The bubble and I have a love-hate relationship. It keeps me feeling safe, insulated, and even hopeful. Outside the bubble, there are too many people who make no sense to me, and too many bad things to count. There are so many horrific events, really, that I am often left somewhere between wanting to rail against an ugly world, or wanting to curl up inside the shelter of idealism.
I waver, I struggle, I rage, I hide, I justify — I have what musician Daniela Nardi calls “white hot moments” — where I collide against myself, and that tiny piece of the universe around me. I want acceptance / I don’t care if I’m accepted. I want understanding / It doesn’t matter if other people understand. I want success / Success isn’t that meaningful.
Writers, particularly those who write fiction, hear no a lot more than they hear yes. Rejection is far more common than acceptance, which imbues the rare acceptance letter with a joy that has no grounding whatsoever in common sense. You mean you’ll print the story I spent weeks sweating over, and pay me absolutely nothing but a copy of the book? Yay! It’s hard for non-writers to understand that kind of thrill, but it exists, and it has less to do with seeing one’s work in print than it does with knowing that someone thought you wrote a story worth telling.
Like me, most of the women writers I know have a deeply hermitic side — their own version of the bubble. They thrive in solitude, and carve as many free hours out of a day as they can in order to be alone with their stories. When the work is done though, the mood shifts and the desire changes. A finished story isn’t meant to stay pristine and isolated — it’s meant to get dog-eared, creased, bookmarked, and highlighted. It’s meant to get dirtied by critiques, loved by some readers, hated by others, passed around, or given away. A story is meant to have a life of its own, quite apart from its creator.
When a story is stillborn — when it never knows life outside the bubble, or dies upon its first gasp of outside air — there’s sadness and a sense of loss. Some writers are too cool to admit this, but I’m not. I am not cool enough to be indifferent. I’m not, as Jewel once sang, fashionably sensitive and too cool to care. I get nervous when I submit my work to publishers, and even when I post a new story on my blog. I get a huge rush of joy when I get an acceptance letter or feedback, and feel somewhat crushed when my work is rejected or met with silence.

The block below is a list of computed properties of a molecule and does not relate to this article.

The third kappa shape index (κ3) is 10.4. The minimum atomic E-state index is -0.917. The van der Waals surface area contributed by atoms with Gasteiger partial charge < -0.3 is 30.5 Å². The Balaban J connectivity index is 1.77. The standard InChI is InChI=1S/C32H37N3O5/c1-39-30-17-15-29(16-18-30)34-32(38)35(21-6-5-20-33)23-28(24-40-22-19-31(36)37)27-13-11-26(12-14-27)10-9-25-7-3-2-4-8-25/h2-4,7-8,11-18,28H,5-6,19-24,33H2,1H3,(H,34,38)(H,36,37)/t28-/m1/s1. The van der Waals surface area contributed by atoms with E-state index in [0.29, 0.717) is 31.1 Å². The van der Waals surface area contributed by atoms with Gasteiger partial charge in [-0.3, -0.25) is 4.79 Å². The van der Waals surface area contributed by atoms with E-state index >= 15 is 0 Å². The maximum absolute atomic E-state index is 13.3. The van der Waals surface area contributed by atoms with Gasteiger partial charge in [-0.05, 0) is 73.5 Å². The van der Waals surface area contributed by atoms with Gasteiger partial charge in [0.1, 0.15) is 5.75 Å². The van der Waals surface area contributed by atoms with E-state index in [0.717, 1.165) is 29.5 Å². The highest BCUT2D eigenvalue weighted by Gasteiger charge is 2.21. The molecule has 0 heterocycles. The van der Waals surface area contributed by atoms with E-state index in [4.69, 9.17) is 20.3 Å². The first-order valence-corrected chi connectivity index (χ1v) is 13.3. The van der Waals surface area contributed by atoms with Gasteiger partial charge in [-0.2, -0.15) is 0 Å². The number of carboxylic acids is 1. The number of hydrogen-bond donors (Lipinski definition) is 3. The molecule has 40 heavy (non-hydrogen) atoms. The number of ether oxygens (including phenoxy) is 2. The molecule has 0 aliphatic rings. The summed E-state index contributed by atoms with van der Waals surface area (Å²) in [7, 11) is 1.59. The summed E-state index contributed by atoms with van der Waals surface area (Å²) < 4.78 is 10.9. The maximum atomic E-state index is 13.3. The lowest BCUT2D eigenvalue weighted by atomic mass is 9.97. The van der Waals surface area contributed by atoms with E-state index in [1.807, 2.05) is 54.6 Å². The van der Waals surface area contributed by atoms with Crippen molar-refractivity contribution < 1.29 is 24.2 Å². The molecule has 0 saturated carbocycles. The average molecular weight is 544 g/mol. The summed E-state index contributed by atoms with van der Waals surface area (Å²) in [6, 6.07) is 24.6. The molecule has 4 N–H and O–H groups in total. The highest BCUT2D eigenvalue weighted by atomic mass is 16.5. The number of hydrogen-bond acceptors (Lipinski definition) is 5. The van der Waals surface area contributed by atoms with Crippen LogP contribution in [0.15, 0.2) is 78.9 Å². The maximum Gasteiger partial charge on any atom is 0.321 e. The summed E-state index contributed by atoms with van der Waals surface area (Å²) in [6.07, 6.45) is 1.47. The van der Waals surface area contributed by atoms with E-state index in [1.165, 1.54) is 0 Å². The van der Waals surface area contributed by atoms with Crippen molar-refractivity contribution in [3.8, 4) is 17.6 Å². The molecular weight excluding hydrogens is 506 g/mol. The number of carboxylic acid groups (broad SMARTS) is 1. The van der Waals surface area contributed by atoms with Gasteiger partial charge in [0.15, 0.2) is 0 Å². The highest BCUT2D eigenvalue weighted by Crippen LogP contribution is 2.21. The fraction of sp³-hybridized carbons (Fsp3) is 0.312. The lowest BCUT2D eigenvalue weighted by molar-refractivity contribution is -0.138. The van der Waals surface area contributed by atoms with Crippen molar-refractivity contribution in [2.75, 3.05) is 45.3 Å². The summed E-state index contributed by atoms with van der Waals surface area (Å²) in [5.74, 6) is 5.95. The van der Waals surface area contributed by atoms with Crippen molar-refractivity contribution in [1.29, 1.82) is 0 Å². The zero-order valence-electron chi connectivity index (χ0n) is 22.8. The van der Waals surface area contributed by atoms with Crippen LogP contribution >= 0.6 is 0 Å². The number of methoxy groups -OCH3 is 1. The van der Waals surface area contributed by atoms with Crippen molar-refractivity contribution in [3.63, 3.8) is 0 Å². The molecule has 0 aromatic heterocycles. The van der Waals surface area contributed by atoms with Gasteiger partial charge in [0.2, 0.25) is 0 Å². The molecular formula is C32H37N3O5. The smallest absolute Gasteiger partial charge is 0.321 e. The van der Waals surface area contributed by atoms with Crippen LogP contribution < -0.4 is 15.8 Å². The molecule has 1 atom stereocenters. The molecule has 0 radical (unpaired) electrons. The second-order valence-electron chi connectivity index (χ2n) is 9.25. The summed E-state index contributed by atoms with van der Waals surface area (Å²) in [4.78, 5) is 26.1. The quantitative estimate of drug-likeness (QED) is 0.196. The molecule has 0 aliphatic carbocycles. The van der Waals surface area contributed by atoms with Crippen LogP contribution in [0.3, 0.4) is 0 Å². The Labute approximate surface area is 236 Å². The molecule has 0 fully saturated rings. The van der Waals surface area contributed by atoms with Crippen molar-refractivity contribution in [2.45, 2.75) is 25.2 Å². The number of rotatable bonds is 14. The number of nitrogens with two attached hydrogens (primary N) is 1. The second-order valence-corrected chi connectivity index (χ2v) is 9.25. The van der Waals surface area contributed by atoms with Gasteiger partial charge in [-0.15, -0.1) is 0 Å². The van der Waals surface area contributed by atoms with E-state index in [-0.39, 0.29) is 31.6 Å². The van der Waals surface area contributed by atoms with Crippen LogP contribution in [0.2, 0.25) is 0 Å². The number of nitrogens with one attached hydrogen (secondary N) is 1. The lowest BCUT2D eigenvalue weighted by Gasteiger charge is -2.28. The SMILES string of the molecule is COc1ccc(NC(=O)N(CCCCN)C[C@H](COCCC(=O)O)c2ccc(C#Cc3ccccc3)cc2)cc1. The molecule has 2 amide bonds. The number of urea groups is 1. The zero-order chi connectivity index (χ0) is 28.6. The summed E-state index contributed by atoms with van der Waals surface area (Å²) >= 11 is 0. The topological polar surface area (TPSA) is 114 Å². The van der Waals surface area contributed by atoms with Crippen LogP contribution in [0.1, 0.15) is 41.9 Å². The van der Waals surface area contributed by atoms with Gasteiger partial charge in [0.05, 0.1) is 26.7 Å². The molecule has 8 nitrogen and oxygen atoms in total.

So yes, I pulled a story from this site. Eleven hours, 473 readers, and zero comments later, the silence was too sad for me. Some wonderful women* wrote me letters afterward saying some really beautiful things, all of which were deeply appreciated but still….those eleven hours filled me with doubt. I think I could have done better — I know I could have written something that was not as elusive or enigmatic.
I also wondered if it was too gay. I know most of my readers are straight, but I really don’t think about my sexuality or other people’s when I write. Being a lesbian is as natural for me as other people’s heterosexuality, so I tend not to explain it or qualify it in my stories. I don’t think I’ve even used the words lesbian or gay in any story I’ve written. Straight writers don’t mention they’re straight, they just write what comes naturally, and so do I. Readers here know me though, and the ones who’ve stayed aren’t the homophobic kind.
I wanted to give the story another chance for life, so I submitted it to a gay literary site that on first glance seemed to be a good match for me. Still Blue: More Writing By (For or About) Working Class Queers. It was rejected less than 24 hours later. The author’s bios are considerably more impressive than mine — MFA’s, lawyers, award and fellowship winners — a different kind of working class than where I come from, but the stories, as might be expected, are good. There’s no expectation that working class equals poor language, or an inability to speak of anything outside of the slum. I appreciate that. Wendell Ricketts has an eye for stories. I can’t hold it against him that mine wasn’t one of them. Instead, it just confirmed for me that the story needed work. It confirmed that there was silence for a reason.
A white hot moment can last for days, and they are almost always unexpected. On some days, our bubbles just aren’t insulated enough — or we feel a need to challenge ourselves by bursting them open and seeing what happens. Of course we never know what we’ll feel about the outcome until we’re facing the consequences — and the dichotomous, sometimes fractured, parts of ourselves that are more strongly felt in a crowd than in solitude.
*With special thanks to the wonderful women I feel so privileged to know. Along with Daniela, you helped turn my white hot moment into a manageable glow.